LISMORE City Council has been accused of heartlessness after forcing an 82-year-old mobile soup kitchen operator off the road.
Two weeks ago Darcy Goodwin, who runs Five Loaves Mobile Soup Kitchen, said he was approached by a council health inspector who found a live cockroach in the back of his van which he uses to transport food for the needy.
The health inspector ordered Mr Goodwin to have the van cleaned and not to drive with food in it until he had passed another council inspection or else risk a $600 fine.
Despite having the van professionally fumigated and cleaned with a pressure gun, plus cleaning it three times himself, the health inspector on Monday morning again refused permission for him to transport food until he cleaned the van's rubber window seals.
Mr Goodwin, who feeds around 150 disadvantaged people every week, said council had thrown his much needed service into jeopardy.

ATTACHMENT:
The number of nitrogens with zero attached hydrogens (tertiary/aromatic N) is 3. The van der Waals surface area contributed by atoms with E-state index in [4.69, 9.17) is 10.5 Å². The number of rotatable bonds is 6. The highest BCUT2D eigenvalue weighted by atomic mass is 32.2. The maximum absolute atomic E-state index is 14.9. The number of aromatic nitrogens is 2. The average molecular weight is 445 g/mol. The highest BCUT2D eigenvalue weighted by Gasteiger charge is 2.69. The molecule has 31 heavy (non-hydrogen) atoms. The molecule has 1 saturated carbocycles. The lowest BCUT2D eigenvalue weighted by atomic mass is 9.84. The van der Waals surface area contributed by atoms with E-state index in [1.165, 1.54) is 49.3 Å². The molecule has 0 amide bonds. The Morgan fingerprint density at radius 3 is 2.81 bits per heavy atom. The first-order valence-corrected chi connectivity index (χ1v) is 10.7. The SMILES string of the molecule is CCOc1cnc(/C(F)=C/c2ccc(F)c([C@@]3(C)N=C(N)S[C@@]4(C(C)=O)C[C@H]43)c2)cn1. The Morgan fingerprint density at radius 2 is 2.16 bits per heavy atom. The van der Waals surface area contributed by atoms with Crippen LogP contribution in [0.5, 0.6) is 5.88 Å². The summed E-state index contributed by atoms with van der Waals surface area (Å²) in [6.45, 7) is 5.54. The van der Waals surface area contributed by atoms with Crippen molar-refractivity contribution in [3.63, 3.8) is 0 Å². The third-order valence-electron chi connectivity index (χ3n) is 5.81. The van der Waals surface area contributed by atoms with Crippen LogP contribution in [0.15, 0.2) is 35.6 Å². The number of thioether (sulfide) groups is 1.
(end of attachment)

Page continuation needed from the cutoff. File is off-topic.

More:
"I've been threatened that $600 would be the fine if I'm caught with a loaf of bread," he said.
"I've been on the road for 25 years and this is the first time I've ever had harassment from council."
Five Loaves volunteer Barry Usher said dozens of needy people had already gone without meals thanks to the van being forced off the road by an over-zealous health inspector.
"If you saw the people who were eating the food they'd eat the bloody cockroaches," Mr Usher said.
Council public health officer Cameron Smith said while they recognised Mr Goodwin's good work, it was important that council complied with the Food Act 2003.
"Council services and provides repairs to Mr Goodwin's vehicles and during a routine service it was identified there may need to be improvements to the food safety measures," Mr Smith said.
"Council and food safety staff have been working with Mr Goodwin to ensure food safety standards are up to scratch."
After another inspection on Monday afternoon, Mr Goodwin was permitted back on the road.